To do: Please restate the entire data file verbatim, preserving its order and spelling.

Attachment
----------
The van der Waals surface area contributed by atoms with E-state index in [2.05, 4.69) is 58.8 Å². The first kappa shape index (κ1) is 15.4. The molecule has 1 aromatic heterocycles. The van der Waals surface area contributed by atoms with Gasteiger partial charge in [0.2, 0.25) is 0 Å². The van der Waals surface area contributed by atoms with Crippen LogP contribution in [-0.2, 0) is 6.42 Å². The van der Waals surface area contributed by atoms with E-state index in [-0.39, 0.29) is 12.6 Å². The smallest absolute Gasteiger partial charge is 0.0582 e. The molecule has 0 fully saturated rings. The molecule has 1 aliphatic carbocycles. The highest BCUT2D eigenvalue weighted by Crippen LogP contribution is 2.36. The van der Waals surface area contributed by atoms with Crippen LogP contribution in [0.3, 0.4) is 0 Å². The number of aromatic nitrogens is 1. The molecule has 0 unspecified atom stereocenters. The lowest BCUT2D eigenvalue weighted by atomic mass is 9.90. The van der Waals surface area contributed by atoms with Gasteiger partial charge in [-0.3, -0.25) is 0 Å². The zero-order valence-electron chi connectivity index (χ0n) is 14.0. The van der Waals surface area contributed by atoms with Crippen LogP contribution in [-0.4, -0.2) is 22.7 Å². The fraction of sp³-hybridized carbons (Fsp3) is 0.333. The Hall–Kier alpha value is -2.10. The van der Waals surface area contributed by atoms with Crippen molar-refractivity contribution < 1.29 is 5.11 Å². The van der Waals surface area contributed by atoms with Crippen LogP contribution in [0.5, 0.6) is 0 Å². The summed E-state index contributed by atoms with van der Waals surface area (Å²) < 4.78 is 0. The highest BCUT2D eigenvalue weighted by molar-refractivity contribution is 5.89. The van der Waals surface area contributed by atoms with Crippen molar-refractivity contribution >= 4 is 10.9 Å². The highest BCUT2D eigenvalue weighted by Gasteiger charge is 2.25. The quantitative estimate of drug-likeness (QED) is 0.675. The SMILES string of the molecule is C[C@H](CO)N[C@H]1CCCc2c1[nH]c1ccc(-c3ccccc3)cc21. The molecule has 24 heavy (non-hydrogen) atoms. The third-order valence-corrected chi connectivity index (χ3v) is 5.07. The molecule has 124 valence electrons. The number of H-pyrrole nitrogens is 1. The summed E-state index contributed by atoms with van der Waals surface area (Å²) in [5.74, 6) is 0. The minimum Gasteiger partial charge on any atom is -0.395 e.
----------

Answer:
The van der Waals surface area contributed by atoms with E-state index in [2.05, 4.69) is 58.8 Å². The first kappa shape index (κ1) is 15.4. The molecule has 1 aromatic heterocycles. The van der Waals surface area contributed by atoms with Gasteiger partial charge in [0.2, 0.25) is 0 Å². The van der Waals surface area contributed by atoms with Crippen LogP contribution in [-0.2, 0) is 6.42 Å². The van der Waals surface area contributed by atoms with E-state index in [-0.39, 0.29) is 12.6 Å². The smallest absolute Gasteiger partial charge is 0.0582 e. The molecule has 0 fully saturated rings. The molecule has 1 aliphatic carbocycles. The highest BCUT2D eigenvalue weighted by Crippen LogP contribution is 2.36. The van der Waals surface area contributed by atoms with Crippen LogP contribution in [0.3, 0.4) is 0 Å². The number of aromatic nitrogens is 1. The molecule has 0 unspecified atom stereocenters. The lowest BCUT2D eigenvalue weighted by atomic mass is 9.90. The van der Waals surface area contributed by atoms with Gasteiger partial charge in [-0.3, -0.25) is 0 Å². The zero-order valence-electron chi connectivity index (χ0n) is 14.0. The van der Waals surface area contributed by atoms with Crippen LogP contribution in [-0.4, -0.2) is 22.7 Å². The fraction of sp³-hybridized carbons (Fsp3) is 0.333. The Hall–Kier alpha value is -2.10. The van der Waals surface area contributed by atoms with Crippen molar-refractivity contribution < 1.29 is 5.11 Å². The van der Waals surface area contributed by atoms with Crippen LogP contribution in [0.5, 0.6) is 0 Å². The summed E-state index contributed by atoms with van der Waals surface area (Å²) < 4.78 is 0. The highest BCUT2D eigenvalue weighted by molar-refractivity contribution is 5.89. The van der Waals surface area contributed by atoms with Crippen molar-refractivity contribution >= 4 is 10.9 Å². The highest BCUT2D eigenvalue weighted by Gasteiger charge is 2.25. The quantitative estimate of drug-likeness (QED) is 0.675. The SMILES string of the molecule is C[C@H](CO)N[C@H]1CCCc2c1[nH]c1ccc(-c3ccccc3)cc21. The molecule has 24 heavy (non-hydrogen) atoms. The third-order valence-corrected chi connectivity index (χ3v) is 5.07. The molecule has 124 valence electrons. The number of H-pyrrole nitrogens is 1. The summed E-state index contributed by atoms with van der Waals surface area (Å²) in [5.74, 6) is 0. The minimum Gasteiger partial charge on any atom is -0.395 e.